Sequencing the COVID-19 virus genome

“If you know the enemy and know yourself, you need not fear the result of a hundred battles.” ― Sun Tzu, ‘The Art of War’

By comparing the genetic data (or genomes) of COVID-19 samples that emerge in different parts of the world, scientists can determine the relationships between different strains of the virus and track the spread of disease outbreaks. Genome sequences can also be used to develop diagnostic tests and identify stable regions for vaccine design.

The team in the UCD Conway Institute Genomics Core recently worked in collaboration with the UCD National Virus Reference Laboratory (NVRL) to obtain the genomes of the SARS-CoV-2 virus from the first COVID-19 patient samples in Ireland.

Professor Brendan Loftus, Director of the facility, Fellow in UCD Conway Institute and Professor of Comparative Genomics in UCD School of Medicine said, “We were very fortunate to be able to assist the NVRL in obtaining viral sequences from some of the initial COVID-19 patient samples in Ireland, which was a real team effort.

To do this, we used a portable MinION - not to be confused with the little yellow guys from Universal Studios! - real-time DNA sequencing device. This portable device from Oxford Nanopore Technologies is about the same size as an iPhone. It has been used in previous global virus outbreak studies such as Ebola and Zika.”

Sequencing the COVID-19 virus genome - MinION
Alison Murphy and Catherine Moss, Senior Technical Officers in the Genomics Core carried out the technical aspects of the sequencing protocol. Commenting on the process, Alison Murphy said, “We have been offering Nanopore sequencing on our MinION device since 2016. After initial support from Catherine in the planning stages of the process, I then worked with Dr Michael Carr, NVRL on the steps from library preparation through to sequencing on the MinION device.

Michael and I used a PCR tiling approach based on the ARTIC Network protocol to generate sequencing libraries, which takes a significant amount of time. This approach has been proven to have high sensitivity and works directly from clinical samples. It has been adopted by multiple research centres worldwide during this pandemic.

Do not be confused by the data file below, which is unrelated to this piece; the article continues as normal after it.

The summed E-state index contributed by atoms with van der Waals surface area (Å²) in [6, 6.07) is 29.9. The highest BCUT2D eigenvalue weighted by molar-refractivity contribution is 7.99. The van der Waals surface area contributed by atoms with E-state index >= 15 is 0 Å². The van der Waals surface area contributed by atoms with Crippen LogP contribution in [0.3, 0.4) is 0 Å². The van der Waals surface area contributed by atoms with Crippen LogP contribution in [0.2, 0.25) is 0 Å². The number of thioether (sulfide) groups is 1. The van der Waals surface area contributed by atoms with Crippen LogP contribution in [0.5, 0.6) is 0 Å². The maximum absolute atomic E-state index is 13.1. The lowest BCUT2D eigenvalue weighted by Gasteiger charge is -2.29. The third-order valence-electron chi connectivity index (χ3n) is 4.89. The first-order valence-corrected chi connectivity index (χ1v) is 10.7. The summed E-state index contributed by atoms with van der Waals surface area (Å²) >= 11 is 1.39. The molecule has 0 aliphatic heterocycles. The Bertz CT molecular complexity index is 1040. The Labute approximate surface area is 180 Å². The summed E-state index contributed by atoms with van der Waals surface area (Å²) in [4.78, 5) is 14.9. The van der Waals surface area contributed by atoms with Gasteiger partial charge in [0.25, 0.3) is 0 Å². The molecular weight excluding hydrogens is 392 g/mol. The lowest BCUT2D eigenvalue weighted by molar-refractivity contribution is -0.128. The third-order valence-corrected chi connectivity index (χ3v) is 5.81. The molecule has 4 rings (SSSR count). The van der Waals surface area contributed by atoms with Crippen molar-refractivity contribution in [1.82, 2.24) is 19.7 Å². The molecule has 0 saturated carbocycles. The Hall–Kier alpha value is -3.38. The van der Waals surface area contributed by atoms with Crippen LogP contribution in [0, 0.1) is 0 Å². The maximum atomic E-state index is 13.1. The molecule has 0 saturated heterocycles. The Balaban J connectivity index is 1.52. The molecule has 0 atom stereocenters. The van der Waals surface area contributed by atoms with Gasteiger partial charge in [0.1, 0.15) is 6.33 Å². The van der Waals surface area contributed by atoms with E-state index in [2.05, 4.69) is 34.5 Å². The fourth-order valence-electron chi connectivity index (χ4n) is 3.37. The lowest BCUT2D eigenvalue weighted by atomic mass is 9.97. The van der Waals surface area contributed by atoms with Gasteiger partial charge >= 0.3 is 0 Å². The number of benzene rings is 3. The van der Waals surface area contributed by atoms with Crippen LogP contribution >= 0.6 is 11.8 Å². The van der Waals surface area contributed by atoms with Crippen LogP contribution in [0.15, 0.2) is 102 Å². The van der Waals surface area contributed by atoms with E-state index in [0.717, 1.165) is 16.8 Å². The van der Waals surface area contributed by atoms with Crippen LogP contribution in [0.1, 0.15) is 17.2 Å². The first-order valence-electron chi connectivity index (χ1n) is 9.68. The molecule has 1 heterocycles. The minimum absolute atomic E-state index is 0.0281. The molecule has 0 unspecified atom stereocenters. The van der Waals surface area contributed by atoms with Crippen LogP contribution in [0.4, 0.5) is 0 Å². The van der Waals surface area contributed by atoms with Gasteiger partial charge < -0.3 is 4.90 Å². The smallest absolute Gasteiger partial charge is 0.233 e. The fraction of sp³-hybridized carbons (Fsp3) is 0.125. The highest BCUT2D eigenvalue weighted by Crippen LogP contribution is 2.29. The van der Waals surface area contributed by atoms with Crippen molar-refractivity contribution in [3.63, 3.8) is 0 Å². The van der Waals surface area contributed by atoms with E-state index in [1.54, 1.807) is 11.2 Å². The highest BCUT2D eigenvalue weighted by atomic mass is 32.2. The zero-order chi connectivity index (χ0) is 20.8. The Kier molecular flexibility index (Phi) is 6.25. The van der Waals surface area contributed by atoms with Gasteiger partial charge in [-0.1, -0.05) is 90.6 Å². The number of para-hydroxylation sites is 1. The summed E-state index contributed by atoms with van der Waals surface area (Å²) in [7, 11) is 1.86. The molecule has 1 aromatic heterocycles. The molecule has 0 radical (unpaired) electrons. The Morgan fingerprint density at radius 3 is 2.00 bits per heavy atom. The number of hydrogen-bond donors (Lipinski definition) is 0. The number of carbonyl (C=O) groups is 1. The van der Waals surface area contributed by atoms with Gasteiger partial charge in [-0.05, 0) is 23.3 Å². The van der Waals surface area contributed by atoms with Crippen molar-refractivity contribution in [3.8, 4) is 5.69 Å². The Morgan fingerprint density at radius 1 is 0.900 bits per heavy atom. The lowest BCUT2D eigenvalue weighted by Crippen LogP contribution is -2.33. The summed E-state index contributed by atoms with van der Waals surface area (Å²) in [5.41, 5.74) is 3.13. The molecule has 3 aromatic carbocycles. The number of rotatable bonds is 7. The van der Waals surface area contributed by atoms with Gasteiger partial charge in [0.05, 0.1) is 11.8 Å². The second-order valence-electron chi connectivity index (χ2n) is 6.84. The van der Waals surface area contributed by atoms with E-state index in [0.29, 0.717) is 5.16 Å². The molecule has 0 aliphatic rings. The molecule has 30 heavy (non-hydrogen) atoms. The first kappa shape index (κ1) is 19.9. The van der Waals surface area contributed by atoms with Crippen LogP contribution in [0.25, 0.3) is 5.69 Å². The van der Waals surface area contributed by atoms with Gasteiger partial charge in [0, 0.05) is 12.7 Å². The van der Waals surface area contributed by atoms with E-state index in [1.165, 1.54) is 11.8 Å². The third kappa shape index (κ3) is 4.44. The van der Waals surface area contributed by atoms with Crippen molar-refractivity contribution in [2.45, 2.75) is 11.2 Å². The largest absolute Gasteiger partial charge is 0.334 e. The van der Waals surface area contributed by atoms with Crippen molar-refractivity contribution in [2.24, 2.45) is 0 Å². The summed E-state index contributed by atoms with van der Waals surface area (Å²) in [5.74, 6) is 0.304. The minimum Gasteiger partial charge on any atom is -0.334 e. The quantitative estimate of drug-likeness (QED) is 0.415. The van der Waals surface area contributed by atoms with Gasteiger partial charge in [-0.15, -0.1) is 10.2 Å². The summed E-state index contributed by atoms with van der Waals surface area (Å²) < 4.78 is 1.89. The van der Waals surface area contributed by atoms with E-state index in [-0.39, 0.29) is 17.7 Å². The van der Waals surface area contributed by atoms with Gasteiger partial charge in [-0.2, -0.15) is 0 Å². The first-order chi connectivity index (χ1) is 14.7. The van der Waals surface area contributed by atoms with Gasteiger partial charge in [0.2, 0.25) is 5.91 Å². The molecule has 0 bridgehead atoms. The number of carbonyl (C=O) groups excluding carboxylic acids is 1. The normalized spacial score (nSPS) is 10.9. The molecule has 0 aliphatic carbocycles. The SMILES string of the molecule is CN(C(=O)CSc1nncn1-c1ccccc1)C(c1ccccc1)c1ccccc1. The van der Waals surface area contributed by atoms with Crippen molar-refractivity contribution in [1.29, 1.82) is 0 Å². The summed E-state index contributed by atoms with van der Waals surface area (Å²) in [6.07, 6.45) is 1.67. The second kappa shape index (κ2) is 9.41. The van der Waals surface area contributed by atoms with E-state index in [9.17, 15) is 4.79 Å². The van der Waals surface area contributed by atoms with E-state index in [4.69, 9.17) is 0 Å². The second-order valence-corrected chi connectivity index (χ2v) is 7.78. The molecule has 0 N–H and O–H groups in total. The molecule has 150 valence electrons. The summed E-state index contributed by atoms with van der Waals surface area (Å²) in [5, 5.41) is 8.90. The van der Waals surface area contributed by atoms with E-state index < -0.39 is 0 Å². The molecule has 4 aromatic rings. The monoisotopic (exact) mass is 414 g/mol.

After library construction, it is a relatively rapid process - about six hours - to get the viral sequence data. The MinION device was connected to a dedicated computer in the laboratory of Professor Ken Wolfe to do this.
The resulting viral sequences have been used to inform surveillance and epidemiology through GISAID, a global initiative on sharing all influenza data.”

Ken Wolfe, Professor of Genomic Evolution in UCD School of Medicine and Fellow in UCD Conway Institute has recently been using MinION to sequence genomes of some yeast species for research being carried out both in his laboratory and in that of Professor Geraldine Butler.

“We have a dedicated computer with the necessary software for MinION sequencing already set up. We were delighted to be able to offer some assistance to our colleagues here in the Institute and in the NVRL.”

Dr Kevin Byrne and PhD student, Eoin O Cinnéide helped with the sequencing itself. Kevin and Dr Gabriel Gonzalez, NVRL clinical bioinformatician installed an additional software module from ARTIC Network called Rampart to enable monitoring the quality of the sequencing results in real time as the data was coming in from the MinION instrument.

Commenting on the results, Dr Michael Carr said, “The first Irish SARS-CoV-2 genomes revealed that one was 100% identical to the original genome from Wuhan city, which surprised me as RNA viruses are notoriously variable. Others were related to a European clade from individuals with travel history to northern Italy. The genetic stability gives hope for therapeutic and prophylactic options."

Dr Gabriel Gonzalez added, “Overall, the virus is remarkably conserved from our data and that from other laboratories with only 7 or 8 branches in the tree of all known sequences. This speaks to a recent spillover from an animal that, based on available genetic data, is likely a horseshoe bat betacoronavirus.”

Professor Brendan Loftus believes, “This is a great example of the scientific community, in diagnostic and academic settings, coming together and making strides in scientific research at a time of global need. It highlights the significant potential for collaboration that perhaps can be tapped into when this crisis passes.”

About GISAID - Global Initiative on Sharing All Influenza Data (
GISAID promotes the international sharing of all influenza virus data to enable seasonal and pandemic preparedness. Genomic data can inform the incidence, distribution, and possible control of diseases and other factors relating to health. The map of 2499 genomes of novel coronavirus sampled between Dec 2019 and Mar 2020 are available from GISAID data online -  

About Artic Network (
This project is developing an end-to-end system for processing samples from viral outbreaks to generate real-time epidemiological information that is interpretable and actionable by public health bodies. The ARTIC network is making available a set of materials to assist groups in sequencing viruses including a set of primers, laboratory protocols, bioinformatics tutorials and datasets.